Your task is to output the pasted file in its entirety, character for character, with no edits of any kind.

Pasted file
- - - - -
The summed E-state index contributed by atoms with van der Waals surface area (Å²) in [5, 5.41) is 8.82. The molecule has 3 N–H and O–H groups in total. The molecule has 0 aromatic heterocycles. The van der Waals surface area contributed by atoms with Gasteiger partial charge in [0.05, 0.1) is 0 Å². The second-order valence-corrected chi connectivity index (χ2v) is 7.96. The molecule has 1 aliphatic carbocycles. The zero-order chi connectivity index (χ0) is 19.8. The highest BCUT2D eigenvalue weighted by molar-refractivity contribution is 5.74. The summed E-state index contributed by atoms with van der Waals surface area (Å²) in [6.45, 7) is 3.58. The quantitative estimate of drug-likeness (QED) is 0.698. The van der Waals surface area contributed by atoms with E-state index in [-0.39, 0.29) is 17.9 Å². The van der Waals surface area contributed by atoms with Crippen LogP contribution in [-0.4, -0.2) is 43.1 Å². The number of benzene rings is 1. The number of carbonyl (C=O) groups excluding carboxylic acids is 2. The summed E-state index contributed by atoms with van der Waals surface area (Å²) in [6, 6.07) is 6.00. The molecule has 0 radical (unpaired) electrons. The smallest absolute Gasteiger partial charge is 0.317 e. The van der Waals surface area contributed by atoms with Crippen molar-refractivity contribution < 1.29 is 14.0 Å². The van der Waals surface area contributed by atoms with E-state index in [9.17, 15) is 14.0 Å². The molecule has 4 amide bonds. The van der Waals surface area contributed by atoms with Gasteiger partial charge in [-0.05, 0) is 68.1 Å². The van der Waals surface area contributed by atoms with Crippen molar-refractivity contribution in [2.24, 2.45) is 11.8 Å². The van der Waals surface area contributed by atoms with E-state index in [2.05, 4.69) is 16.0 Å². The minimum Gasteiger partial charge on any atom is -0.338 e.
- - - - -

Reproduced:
The summed E-state index contributed by atoms with van der Waals surface area (Å²) in [5, 5.41) is 8.82. The molecule has 3 N–H and O–H groups in total. The molecule has 0 aromatic heterocycles. The van der Waals surface area contributed by atoms with Gasteiger partial charge in [0.05, 0.1) is 0 Å². The second-order valence-corrected chi connectivity index (χ2v) is 7.96. The molecule has 1 aliphatic carbocycles. The zero-order chi connectivity index (χ0) is 19.8. The highest BCUT2D eigenvalue weighted by molar-refractivity contribution is 5.74. The summed E-state index contributed by atoms with van der Waals surface area (Å²) in [6.45, 7) is 3.58. The quantitative estimate of drug-likeness (QED) is 0.698. The van der Waals surface area contributed by atoms with E-state index in [-0.39, 0.29) is 17.9 Å². The van der Waals surface area contributed by atoms with Crippen LogP contribution in [-0.4, -0.2) is 43.1 Å². The number of benzene rings is 1. The number of carbonyl (C=O) groups excluding carboxylic acids is 2. The summed E-state index contributed by atoms with van der Waals surface area (Å²) in [6, 6.07) is 6.00. The molecule has 0 radical (unpaired) electrons. The smallest absolute Gasteiger partial charge is 0.317 e. The van der Waals surface area contributed by atoms with Crippen molar-refractivity contribution < 1.29 is 14.0 Å². The van der Waals surface area contributed by atoms with E-state index in [9.17, 15) is 14.0 Å². The molecule has 4 amide bonds. The van der Waals surface area contributed by atoms with Gasteiger partial charge in [-0.05, 0) is 68.1 Å². The van der Waals surface area contributed by atoms with Crippen molar-refractivity contribution in [2.24, 2.45) is 11.8 Å². The van der Waals surface area contributed by atoms with E-state index in [2.05, 4.69) is 16.0 Å². The minimum Gasteiger partial charge on any atom is -0.338 e.